Ignacio Arzapalo. ca. 1898. Chapala shoreline. [from Aquellos tiempos en Chapala)

In the 1870s and 1880s, Ignacio Arzapalo was on the board of various different partnerships hoping to build a railway linking Guadalajara to Tlaquepaque. In 1881, for example, he was prepared to invest $10,000 pesos to help capitalize a new company that needed to raise $105,000 in total.

In 1888 Arzapalo was elected to a seat on the Guadalajara city council.

Coincidentally, only a couple of months earlier, his wife had lent her diamond necklace to a group of people interested in witnessing the skills of American mentalist Washington Irving Bishop who was visiting the city. The necklace was hidden, without his knowledge, a mile away from the Hotel Humboldt where he was staying. Wearing a blindfold, he was walked out of the hotel and placed in a carriage. The instructions he relayed to the driver took the carriage directly to the necklace to the cheers and applause of thousands of onlookers.

Ignacio Arzapalo. ca. 1898. Villa Capetillo, Chapala. [from Aquellos tiempos en Chapala)

Ignacio Arzapalo. ca. 1898. Villa Capetillo, Chapala. [from Aquellos tiempos en Chapala)

Arzapalo began preparations for his hotel in Chapala in 1891 after being granted permission to construct a wall at the lakefront side of property he owned.

As plans progressed, he continued to do his civic duty in Guadalajara, sitting on the board of the “Círculo Mercantil” and as a member of the group planning the city’s Parque Agua Azul.

Construction of his two-story hotel in Chapala got underway in earnest in 1896 and the hotel opened for business in 1898.

Arzapalo eventually commissioned de Alba to build him a second, even better-appointed hotel. The Hotel Palmera had its formal opening in 1908. Part of the original Arzapalo Hotel is now the lakefront Beer Garden restaurant-bar. The Hotel Palmera later became two hotels: Hotel Nido (now Chapala’s Presidencia Municipal or city hall) and the short-lived Hotel Niza.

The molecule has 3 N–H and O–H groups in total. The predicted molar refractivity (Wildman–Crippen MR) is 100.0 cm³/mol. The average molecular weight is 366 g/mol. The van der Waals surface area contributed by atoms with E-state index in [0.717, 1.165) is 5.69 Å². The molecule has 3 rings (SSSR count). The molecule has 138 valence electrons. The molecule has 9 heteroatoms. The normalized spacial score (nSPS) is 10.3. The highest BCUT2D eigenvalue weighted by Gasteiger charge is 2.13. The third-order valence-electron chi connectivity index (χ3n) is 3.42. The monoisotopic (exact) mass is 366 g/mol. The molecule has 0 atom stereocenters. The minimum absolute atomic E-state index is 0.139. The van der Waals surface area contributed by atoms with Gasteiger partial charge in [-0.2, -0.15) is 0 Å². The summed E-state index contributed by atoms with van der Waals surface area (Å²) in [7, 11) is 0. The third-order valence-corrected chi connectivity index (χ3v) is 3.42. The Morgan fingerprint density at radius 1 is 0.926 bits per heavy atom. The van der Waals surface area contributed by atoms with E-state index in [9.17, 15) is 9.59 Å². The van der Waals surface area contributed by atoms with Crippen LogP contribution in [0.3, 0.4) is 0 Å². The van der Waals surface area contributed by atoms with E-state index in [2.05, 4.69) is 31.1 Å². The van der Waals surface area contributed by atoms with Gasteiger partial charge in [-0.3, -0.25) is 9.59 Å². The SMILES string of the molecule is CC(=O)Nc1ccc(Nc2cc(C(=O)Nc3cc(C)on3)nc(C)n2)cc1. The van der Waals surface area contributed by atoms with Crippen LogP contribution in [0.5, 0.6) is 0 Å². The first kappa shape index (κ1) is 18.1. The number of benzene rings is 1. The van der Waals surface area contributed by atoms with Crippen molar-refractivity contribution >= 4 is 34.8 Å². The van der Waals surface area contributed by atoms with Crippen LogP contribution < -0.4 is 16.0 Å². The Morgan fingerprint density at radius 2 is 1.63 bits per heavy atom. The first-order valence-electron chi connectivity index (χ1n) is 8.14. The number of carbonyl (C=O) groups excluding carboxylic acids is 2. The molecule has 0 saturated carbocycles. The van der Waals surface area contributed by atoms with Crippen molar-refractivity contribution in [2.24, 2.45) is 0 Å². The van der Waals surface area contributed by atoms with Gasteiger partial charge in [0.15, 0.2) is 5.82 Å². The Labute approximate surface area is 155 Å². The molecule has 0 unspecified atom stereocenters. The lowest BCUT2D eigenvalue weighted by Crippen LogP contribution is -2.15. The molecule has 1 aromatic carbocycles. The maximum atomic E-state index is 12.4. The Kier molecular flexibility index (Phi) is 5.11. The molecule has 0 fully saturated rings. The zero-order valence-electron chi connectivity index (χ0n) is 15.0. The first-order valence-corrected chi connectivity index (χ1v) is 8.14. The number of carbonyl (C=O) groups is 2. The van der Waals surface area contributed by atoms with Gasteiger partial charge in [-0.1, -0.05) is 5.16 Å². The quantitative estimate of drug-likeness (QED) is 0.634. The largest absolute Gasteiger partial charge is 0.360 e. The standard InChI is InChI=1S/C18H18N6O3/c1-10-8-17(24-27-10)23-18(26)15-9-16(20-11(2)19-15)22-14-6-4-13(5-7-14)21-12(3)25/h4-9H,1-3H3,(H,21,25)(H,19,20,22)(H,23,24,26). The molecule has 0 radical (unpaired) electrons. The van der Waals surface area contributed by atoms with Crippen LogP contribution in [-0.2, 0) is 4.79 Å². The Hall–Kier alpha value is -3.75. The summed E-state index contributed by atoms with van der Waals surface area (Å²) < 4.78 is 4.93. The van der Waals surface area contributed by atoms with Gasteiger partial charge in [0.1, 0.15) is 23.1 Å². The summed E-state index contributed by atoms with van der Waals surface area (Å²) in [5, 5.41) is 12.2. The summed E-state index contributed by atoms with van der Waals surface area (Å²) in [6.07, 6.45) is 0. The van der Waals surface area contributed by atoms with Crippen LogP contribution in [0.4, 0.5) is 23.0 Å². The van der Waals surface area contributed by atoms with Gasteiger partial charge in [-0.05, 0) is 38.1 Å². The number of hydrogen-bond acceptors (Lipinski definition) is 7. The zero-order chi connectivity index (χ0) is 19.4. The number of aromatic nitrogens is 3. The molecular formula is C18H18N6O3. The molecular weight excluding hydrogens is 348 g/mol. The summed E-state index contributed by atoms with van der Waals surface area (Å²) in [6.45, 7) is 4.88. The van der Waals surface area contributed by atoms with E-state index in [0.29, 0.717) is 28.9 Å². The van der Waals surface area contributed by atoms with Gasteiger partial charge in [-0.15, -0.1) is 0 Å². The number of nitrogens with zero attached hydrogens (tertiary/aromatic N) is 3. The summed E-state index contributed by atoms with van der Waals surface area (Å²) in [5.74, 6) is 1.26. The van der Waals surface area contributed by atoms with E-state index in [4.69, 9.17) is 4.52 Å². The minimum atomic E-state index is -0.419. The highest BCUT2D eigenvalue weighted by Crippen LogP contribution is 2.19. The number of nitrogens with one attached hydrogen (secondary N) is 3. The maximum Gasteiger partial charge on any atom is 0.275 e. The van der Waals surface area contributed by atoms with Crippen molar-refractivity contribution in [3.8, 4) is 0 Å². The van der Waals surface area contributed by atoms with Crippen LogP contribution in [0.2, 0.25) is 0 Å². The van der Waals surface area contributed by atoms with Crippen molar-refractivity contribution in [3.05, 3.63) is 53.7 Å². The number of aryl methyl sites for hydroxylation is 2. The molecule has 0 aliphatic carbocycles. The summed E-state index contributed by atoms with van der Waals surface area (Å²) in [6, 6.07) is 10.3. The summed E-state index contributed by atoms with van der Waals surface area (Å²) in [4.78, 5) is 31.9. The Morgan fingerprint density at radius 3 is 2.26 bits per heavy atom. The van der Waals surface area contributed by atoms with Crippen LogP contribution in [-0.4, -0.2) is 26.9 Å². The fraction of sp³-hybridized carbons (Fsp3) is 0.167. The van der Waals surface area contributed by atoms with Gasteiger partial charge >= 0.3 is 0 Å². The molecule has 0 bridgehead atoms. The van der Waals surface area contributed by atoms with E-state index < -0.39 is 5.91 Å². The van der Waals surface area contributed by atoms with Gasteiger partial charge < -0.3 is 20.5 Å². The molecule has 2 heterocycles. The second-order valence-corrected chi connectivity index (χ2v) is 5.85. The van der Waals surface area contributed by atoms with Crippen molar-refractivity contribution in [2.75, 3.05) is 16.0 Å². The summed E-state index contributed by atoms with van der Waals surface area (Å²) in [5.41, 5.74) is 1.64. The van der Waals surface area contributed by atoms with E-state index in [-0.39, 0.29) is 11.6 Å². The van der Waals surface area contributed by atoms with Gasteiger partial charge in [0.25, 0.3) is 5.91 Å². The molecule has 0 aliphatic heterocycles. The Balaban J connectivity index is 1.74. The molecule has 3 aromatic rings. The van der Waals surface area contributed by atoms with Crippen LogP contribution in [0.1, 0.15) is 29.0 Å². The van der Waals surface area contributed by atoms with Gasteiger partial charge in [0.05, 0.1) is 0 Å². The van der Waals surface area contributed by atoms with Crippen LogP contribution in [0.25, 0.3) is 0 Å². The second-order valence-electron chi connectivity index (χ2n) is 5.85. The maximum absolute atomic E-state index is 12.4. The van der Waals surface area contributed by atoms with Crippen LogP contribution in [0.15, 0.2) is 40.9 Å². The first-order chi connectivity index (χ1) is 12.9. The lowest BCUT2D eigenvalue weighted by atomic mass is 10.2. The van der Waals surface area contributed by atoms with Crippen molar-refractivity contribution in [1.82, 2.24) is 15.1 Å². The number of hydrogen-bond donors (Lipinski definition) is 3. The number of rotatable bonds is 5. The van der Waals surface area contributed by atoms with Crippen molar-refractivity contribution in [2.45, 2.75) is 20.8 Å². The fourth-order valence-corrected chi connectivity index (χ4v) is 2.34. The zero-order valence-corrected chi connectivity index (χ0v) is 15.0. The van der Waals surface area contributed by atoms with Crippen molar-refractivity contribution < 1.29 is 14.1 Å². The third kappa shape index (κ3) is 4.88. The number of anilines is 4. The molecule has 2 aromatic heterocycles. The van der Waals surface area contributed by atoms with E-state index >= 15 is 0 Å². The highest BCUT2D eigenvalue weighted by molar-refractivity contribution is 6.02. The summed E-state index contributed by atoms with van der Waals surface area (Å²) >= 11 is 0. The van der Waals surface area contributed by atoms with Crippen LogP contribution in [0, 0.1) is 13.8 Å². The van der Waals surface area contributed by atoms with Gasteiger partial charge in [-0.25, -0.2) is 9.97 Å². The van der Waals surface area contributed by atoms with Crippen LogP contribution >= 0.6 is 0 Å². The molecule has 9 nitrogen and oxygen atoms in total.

Not surprisingly, given his obvious commercial interests, Ignacio Arzapalo was an active member of the Jalisco Development Company which proposed, in 1902, building an electric railroad from Guadalajara to Chapala, and was one of the business leaders trying, in 1904, to form the first Chapala Yacht Club. Though neither of those projects came to fruition, Arzapalo’s contributions to Chapala were one of the crucial steps in transforming the former fishing village into Mexico’s premier lakeside resort.

Note

While aware that the quality of these images is not up to our usual standards, we believe they are worth reproducing. If any reader has access to better quality images of photographs by Ignacio Arzapalo please get in touch!

Sources

  • Anales del Ministerio de Fomento de la República Mexicana, Volume 4, 1881.
  • El Siglo Diez y Nueve, 16 Jan 1892.
  • El Tiempo, 28 June 1893; 11 Sep 1896.
  • Jalisco Times, 27 Aug 1904.
  • J. Jesús González Gallo. 1992. Aquellos tiempos en Chapala. Guadalajara: Editorial Agata.
  • La Patria, 12 August 1904, 2.
  • La Voz de México, 27 Sep 1888.

Comments, corrections or additional material related to any of the writers and artists featured in our series of mini-bios are welcomed. Please use the comments feature at the bottom of individual posts, or email us.

Aug 162018
 

Writer, actor and cinematographer William Colfax Miller (1911-1995) had worked in the film industry in Hollywood and Mexico, before he moved to Lake Chapala with his third wife, Virginia Downs Miller (1914-2005), in the early 1980s.

Miller was born on 29 May 1911 in South Dakota. He moved to Chicago after graduating from high school in 1928 to attend the Armour Institute of Technology where he majored in chemical engineering.

William C. Miller in Spain, 1938. Credit: Abraham Lincoln Brigade Archives.

William C. Miller in Spain, 1938. Credit: Abraham Lincoln Brigade Archives.

His interest in the film industry soon took him to Hollywood where he worked for several movie studios until January 1938 when he left the U.S. to go to Europe and fight in the Spanish Civil War. While participating in the 3,000-strong Abraham Lincoln Brigade of American volunteers fighting fascism in the Battle of the Ebro, Miller was diagnosed with tuberculosis and removed from combat. He returned to the U.S. a year later, after working on a war documentary for the Spanish Communist Party’s film office.